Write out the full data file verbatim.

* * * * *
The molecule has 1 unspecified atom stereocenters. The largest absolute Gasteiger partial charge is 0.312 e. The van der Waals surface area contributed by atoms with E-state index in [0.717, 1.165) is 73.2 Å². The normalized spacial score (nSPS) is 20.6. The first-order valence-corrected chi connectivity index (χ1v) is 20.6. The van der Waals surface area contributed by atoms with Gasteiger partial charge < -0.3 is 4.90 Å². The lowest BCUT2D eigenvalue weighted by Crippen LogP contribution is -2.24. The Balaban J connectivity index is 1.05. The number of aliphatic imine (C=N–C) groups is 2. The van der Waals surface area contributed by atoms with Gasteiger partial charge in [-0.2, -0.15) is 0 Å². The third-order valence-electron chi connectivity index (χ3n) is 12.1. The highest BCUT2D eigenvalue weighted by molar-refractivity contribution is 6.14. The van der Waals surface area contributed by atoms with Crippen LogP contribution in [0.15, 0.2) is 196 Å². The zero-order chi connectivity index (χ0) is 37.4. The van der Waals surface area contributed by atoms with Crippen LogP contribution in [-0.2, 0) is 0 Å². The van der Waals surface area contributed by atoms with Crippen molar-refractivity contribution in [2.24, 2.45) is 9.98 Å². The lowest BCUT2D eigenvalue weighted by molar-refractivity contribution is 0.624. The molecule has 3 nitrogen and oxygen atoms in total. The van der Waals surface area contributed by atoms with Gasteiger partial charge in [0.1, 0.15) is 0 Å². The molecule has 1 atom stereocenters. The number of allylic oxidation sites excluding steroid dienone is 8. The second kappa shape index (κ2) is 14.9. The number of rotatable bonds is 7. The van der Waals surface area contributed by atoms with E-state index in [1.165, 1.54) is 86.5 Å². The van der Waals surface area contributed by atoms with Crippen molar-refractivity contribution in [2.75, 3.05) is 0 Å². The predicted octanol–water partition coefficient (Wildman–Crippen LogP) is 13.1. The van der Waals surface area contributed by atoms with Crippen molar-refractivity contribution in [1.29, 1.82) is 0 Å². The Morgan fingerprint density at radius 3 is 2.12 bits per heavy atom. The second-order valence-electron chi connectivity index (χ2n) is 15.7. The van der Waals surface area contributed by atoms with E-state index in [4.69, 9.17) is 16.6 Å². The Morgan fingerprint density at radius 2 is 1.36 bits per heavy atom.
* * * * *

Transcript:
The molecule has 1 unspecified atom stereocenters. The largest absolute Gasteiger partial charge is 0.312 e. The van der Waals surface area contributed by atoms with E-state index in [0.717, 1.165) is 73.2 Å². The normalized spacial score (nSPS) is 20.6. The first-order valence-corrected chi connectivity index (χ1v) is 20.6. The van der Waals surface area contributed by atoms with Gasteiger partial charge < -0.3 is 4.90 Å². The lowest BCUT2D eigenvalue weighted by Crippen LogP contribution is -2.24. The Balaban J connectivity index is 1.05. The number of aliphatic imine (C=N–C) groups is 2. The van der Waals surface area contributed by atoms with Gasteiger partial charge in [-0.2, -0.15) is 0 Å². The third-order valence-electron chi connectivity index (χ3n) is 12.1. The highest BCUT2D eigenvalue weighted by molar-refractivity contribution is 6.14. The van der Waals surface area contributed by atoms with Crippen LogP contribution in [0.15, 0.2) is 196 Å². The zero-order chi connectivity index (χ0) is 37.4. The van der Waals surface area contributed by atoms with Crippen LogP contribution in [-0.2, 0) is 0 Å². The van der Waals surface area contributed by atoms with Crippen molar-refractivity contribution in [2.24, 2.45) is 9.98 Å². The lowest BCUT2D eigenvalue weighted by molar-refractivity contribution is 0.624. The molecule has 3 nitrogen and oxygen atoms in total. The van der Waals surface area contributed by atoms with Gasteiger partial charge in [0.1, 0.15) is 0 Å². The molecule has 1 atom stereocenters. The number of allylic oxidation sites excluding steroid dienone is 8. The second kappa shape index (κ2) is 14.9. The number of rotatable bonds is 7. The van der Waals surface area contributed by atoms with E-state index in [1.165, 1.54) is 86.5 Å². The van der Waals surface area contributed by atoms with Crippen molar-refractivity contribution in [2.75, 3.05) is 0 Å². The predicted octanol–water partition coefficient (Wildman–Crippen LogP) is 13.1. The van der Waals surface area contributed by atoms with Crippen molar-refractivity contribution in [1.29, 1.82) is 0 Å². The Morgan fingerprint density at radius 3 is 2.12 bits per heavy atom. The second-order valence-electron chi connectivity index (χ2n) is 15.7. The van der Waals surface area contributed by atoms with E-state index in [4.69, 9.17) is 16.6 Å². The Morgan fingerprint density at radius 2 is 1.36 bits per heavy atom.